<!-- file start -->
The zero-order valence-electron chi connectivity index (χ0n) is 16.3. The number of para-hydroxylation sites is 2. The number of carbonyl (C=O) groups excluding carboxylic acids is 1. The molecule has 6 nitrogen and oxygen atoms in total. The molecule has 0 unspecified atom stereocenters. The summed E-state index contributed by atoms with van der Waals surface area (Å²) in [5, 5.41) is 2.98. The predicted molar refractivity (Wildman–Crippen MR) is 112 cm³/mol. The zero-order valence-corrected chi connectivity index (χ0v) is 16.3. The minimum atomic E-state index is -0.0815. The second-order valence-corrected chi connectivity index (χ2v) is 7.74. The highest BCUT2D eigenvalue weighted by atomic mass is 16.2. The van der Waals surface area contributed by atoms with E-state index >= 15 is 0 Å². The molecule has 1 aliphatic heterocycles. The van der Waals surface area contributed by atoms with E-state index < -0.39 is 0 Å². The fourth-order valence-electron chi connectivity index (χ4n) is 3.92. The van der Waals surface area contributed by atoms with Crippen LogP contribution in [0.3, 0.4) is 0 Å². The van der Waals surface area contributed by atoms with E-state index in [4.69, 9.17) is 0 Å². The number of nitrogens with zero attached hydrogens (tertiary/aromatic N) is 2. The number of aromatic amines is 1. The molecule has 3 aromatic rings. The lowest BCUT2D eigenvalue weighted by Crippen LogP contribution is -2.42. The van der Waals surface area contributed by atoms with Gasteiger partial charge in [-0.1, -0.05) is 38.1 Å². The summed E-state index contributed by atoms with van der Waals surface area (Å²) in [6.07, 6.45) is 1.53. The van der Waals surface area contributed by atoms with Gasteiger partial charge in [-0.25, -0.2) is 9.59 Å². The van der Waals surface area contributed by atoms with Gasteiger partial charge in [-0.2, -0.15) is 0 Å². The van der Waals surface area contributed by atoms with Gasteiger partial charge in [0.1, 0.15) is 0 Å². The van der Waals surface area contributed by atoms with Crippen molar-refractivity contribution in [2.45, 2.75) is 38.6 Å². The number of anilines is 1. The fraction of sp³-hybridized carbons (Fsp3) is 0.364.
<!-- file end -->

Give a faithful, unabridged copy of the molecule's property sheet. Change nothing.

The zero-order valence-electron chi connectivity index (χ0n) is 16.3. The number of para-hydroxylation sites is 2. The number of carbonyl (C=O) groups excluding carboxylic acids is 1. The molecule has 6 nitrogen and oxygen atoms in total. The molecule has 0 unspecified atom stereocenters. The summed E-state index contributed by atoms with van der Waals surface area (Å²) in [5, 5.41) is 2.98. The predicted molar refractivity (Wildman–Crippen MR) is 112 cm³/mol. The zero-order valence-corrected chi connectivity index (χ0v) is 16.3. The minimum atomic E-state index is -0.0815. The second-order valence-corrected chi connectivity index (χ2v) is 7.74. The highest BCUT2D eigenvalue weighted by atomic mass is 16.2. The van der Waals surface area contributed by atoms with E-state index >= 15 is 0 Å². The molecule has 1 aliphatic heterocycles. The van der Waals surface area contributed by atoms with E-state index < -0.39 is 0 Å². The fourth-order valence-electron chi connectivity index (χ4n) is 3.92. The van der Waals surface area contributed by atoms with Crippen LogP contribution in [0.3, 0.4) is 0 Å². The van der Waals surface area contributed by atoms with E-state index in [4.69, 9.17) is 0 Å². The number of nitrogens with zero attached hydrogens (tertiary/aromatic N) is 2. The number of aromatic amines is 1. The molecule has 3 aromatic rings. The lowest BCUT2D eigenvalue weighted by Crippen LogP contribution is -2.42. The van der Waals surface area contributed by atoms with Gasteiger partial charge in [-0.1, -0.05) is 38.1 Å². The summed E-state index contributed by atoms with van der Waals surface area (Å²) in [6.07, 6.45) is 1.53. The van der Waals surface area contributed by atoms with Gasteiger partial charge in [-0.25, -0.2) is 9.59 Å². The van der Waals surface area contributed by atoms with Gasteiger partial charge in [-0.2, -0.15) is 0 Å². The van der Waals surface area contributed by atoms with Gasteiger partial charge in [0.1, 0.15) is 0 Å². The van der Waals surface area contributed by atoms with Crippen molar-refractivity contribution in [2.45, 2.75) is 38.6 Å². The number of anilines is 1. The fraction of sp³-hybridized carbons (Fsp3) is 0.364.